Sharing your knowledge is a great way to show leadership, but honestly, you're doing a disservice to your colleagues if you don't share all those new and awesome theories, tools, and strategies that are now being taught at universities. Lastly, always look to take the lead on newer initiatives that align with your talents and skills. This is a great way to establish yourself as a "go to" person and start building the foundations of leadership in your building or district.

Within the first 5 years of my teaching career I held positions as: Science Department Chair, District Middle School Co-Chair of Science Curriculum, District Leadership Team Member, and Building Leadership Team Member, and I had the opportunity to lead multiple professional development sessions for our staff.  I'm not saying this to brag, but rather to illustrate that even as a "younger" teacher you can lead and thrive in your district or school.

The most important thing you can take from this is that your students deserve the best possible teacher you can be. So STOP HIDING, and START STANDING OUT! 

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After receiving his Bachelor’s Degree In Biology, Chad Ostrowski or “Mr. O” as his students fondly call him, set his sights on education. He was chosen as one of only 50 individuals in the state of Ohio to be granted the Woodrow Wilson Teaching Fellowship through the Ohio STEM Learning Network.  Through this fellowship, he received his Master’s in Science Education and gained intensive training and expertise in STEM education, Problem Based Learning, Inquiry-based instruction as well as other cutting-edge educational research and modern pedagogical theory.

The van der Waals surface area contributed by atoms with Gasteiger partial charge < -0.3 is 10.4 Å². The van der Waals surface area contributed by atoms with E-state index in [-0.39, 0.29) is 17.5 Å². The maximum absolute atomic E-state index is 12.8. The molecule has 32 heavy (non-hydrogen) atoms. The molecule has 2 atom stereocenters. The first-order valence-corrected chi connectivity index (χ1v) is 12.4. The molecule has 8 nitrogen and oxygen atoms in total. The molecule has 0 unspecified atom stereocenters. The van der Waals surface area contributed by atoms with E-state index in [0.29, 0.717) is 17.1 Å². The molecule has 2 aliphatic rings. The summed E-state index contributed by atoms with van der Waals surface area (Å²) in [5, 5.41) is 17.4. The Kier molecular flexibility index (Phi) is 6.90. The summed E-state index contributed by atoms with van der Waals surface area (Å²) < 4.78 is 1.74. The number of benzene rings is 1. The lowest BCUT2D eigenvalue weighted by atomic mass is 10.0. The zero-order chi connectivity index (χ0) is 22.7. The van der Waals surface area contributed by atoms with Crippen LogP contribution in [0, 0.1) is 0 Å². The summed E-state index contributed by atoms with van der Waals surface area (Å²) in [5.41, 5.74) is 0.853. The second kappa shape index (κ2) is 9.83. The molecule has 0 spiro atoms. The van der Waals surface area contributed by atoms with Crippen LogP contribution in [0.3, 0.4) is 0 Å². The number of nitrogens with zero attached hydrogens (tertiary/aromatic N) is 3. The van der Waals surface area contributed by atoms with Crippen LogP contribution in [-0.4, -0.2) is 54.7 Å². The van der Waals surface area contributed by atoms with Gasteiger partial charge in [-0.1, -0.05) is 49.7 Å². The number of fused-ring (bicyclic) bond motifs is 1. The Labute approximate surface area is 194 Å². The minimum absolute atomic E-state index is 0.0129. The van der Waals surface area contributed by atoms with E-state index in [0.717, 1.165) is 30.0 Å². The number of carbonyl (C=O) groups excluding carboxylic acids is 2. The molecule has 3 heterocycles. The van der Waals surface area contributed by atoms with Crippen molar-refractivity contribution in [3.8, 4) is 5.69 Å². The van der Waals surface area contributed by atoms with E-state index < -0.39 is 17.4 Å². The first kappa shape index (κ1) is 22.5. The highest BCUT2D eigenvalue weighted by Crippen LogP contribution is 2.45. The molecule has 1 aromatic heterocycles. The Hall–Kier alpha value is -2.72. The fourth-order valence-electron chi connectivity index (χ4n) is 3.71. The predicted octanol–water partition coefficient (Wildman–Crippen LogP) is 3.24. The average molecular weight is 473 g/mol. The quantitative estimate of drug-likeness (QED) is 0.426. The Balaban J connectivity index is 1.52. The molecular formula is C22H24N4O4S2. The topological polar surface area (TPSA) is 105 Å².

Ostrowski has since presented research at the NSTA National Conference onProblem-Based Learning in the Gifted Classroom and Continues to develop and research modern innovative educational practices. Chad has been teaching  Middle School Science in a high needs urban district for 4 years. In that short time, due to his dedication to teaching, innovative teaching methods and educational leadership he has been named Science Department Chair within his building, Building Leadership Team member and District Co-chair of Middle School Science Curriculum. 


It is through these foundations that he has created and developed  the The Grid Method - Mastery Learning System in order to synthesize his knowledge of best practices in education into a system that allows ALL of his students to meet and exceed  their potential. 


Chad has now left the classroom to shre his innovative practices, techniques and strategies with educators all over the country. He does this through speaking at conferences, providng teacher development and workshops, as well as producing blogs, and videos.

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Guest Friday, 15 December 2017